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Old 08-20-2015, 11:15 AM  
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Kitchen Sink "Too Big"


Hi, I just posted this on another forum and joined this one, so here it goes here as well:

OK, so here's the problem: my DH, the grand procrastinator of all time, has made me smile by getting the new, absolutely gorgeous hickory kitchen cabinets (that have been sitting around the house for a year) installed last month, and today the counters were measured for granite. We also bought a custom-ordered copper sink a year ago. But the guy doing the measuring today said it's too big and won't work! Of course, had we known that, we could have had the cabinets installed differently right there to adjust for the size of the sink, but it's too late now.

So, I get online to see what standard sizes are for kitchen sinks, and it appears to be 30" by 22". Our sink is 31" by 20". So I just don't get it. When I measured it, it's actually 20 1/4" by 31" from edge to edge because it has a 1" flat projection all the way around. (Don't know the "official" terms for things.) I think the 1" is where they screw it in?

DH is adamant that the granite guy knows what he's talking about that this sink will be too big, especially considering the faucet and all. With the 1" overhang, the counter tops will be 26" deep. I put the sink and the faucet on the plywood just now, and it looks to me like there's all the room in the world. DH insists that the granite guy said it's about the reinforcement underneath, so I look under it and I'm like, "So, since when have we been stymied by things like that? Common sense tells us that we can reinforce it as much as we want, right?"

We are folks who normally do everything ourselves, and it's a big deal that we're paying all this money for these counter tops. I normally don't even like granite all that much, beings as how it's busy and absurdly ubiquitous and all (we've got white appliances, too. I'm sick of seeing stainless everywhere you go.) But this is the most we've ever paid for a project in our 42-year marriage, and since we plan on selling in the next 5 years, it needs to be pleasing to others. (I almost had DH talked into trying DIY cement, but at age 64 he's not quite as adventurous as we were back in the 1970's )

So anyway, the question is: does anybody here have an idea of why our sink would be considered too big? Does granite require more room for sink installation than other counter top materials? Any other comments on this?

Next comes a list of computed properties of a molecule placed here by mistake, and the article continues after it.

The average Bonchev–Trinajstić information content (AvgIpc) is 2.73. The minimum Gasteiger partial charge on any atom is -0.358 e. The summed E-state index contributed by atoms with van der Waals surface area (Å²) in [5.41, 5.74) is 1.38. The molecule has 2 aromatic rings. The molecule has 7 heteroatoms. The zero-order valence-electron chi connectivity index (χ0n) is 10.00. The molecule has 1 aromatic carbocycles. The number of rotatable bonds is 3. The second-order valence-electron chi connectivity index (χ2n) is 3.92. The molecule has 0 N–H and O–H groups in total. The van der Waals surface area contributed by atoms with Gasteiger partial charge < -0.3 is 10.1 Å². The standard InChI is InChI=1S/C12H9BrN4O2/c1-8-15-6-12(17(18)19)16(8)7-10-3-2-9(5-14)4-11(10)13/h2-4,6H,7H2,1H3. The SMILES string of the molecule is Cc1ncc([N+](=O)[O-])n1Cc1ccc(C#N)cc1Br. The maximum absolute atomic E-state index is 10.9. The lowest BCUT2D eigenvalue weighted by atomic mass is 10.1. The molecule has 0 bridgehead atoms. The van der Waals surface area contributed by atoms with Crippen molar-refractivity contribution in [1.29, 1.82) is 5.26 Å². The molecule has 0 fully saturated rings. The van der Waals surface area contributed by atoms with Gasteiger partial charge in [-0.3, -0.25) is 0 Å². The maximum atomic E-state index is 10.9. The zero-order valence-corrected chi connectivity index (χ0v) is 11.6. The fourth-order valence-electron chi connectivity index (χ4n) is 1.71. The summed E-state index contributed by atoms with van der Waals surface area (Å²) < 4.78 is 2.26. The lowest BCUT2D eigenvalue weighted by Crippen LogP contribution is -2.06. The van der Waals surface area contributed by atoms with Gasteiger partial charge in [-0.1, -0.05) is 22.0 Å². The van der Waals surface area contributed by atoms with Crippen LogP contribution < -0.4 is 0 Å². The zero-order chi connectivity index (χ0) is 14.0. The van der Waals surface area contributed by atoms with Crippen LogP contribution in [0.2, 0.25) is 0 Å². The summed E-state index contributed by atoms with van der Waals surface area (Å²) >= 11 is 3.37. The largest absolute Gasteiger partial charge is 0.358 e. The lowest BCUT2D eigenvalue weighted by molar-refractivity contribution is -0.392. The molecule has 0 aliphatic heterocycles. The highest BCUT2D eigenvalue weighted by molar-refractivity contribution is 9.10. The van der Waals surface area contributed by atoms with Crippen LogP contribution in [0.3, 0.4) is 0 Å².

Thanks in advance so much!

Last edited by randnday; 08-20-2015 at 11:19 AM.
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Old 08-20-2015, 02:06 PM  
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Is the faucet integrated into the sink or mounted into the granite?
So the sink is actually 18 1/4 x 28. That's the part that is recessed into the granite.
You can have the sink installed in the granite if you pull out the sink base cabinet a few inches. This way the granite will be a little deeper at that point. If you look at some photos of kitchen cabinets, this is done pretty frequently. As a matter of fact, I did it myself. My granite is 28" deep at the sink.
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Old 08-20-2015, 02:11 PM  
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Thanks, Ron


Problem being, the cabinets are already installed. But I'm thinking the granite guys can be a little bit creative with it anyway. No, the faucet is separate from the sink, so that's the problem I think. I didn't talk to the guy, only DH did. So I'm not entirely certain what the problem is, but I think it has to do with the integrity of the granite when making two separate cuts.

But... why can't they make just one cut? Cut the hole for the sink with just a little cut-out at the back for the faucet? That way there won't be a tiny piece of granite in between 2 holes for there to be a stress issue, right? I say we can shore it up underneath all we want, all by ourselves.

And... you installed your own granite?! Wow! Amazing. Are you a pro, or a really talented DIY'er? Either way, way to go!
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Old 08-20-2015, 02:17 PM  
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Ron, I tried to find a photo of your kitchen, but couldn't. Are they on this site? I'd like to see your handiwork.
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Old 08-20-2015, 02:25 PM  
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The cabinet is installed with screws. Two in the back, two on each side in the frame. It can be moved out very easily if need be. Modifications might be needed with the water supply lines, but no big deal.
Granite guys are not going to leave a small sliver of stone in back of or in front of a sink or cooktop. A thin piece will snap with downward pressure. Especially if that piece of granite has faucet holes of 1 1/4".
How wide is the space from the inside of the sink cabinet to the wall? About 22 1/2-23"?
You need to decide how badly you want the sink and do what it takes to get the job done.
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Last edited by Ron6519; 08-20-2015 at 02:27 PM.
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Old 08-20-2015, 02:45 PM  
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Quote:
Originally Posted by randnday View Post
Ron, I tried to find a photo of your kitchen, but couldn't. Are they on this site? I'd like to see your handiwork.
I don't have any photos, but here is one I found on the internet.
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Old 08-20-2015, 03:12 PM  
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Yeah, well now my DH is saying that the guy who "designed" the cabinets (WE designed them; he just drew up what we told him we wanted, although he often kept mentioning what a "grand job" he'd done) knew the sink we had ordered and had mentioned that the cabinets would need to be adjusted to fit. Since that happened over a year ago, it makes it difficult to hold him accountable now. It should have been on him to make certain the installers knew about the sink, in other words. (This guy messed things up in other ways that were almost catastrophic, so I'm not surprised to find this out now.)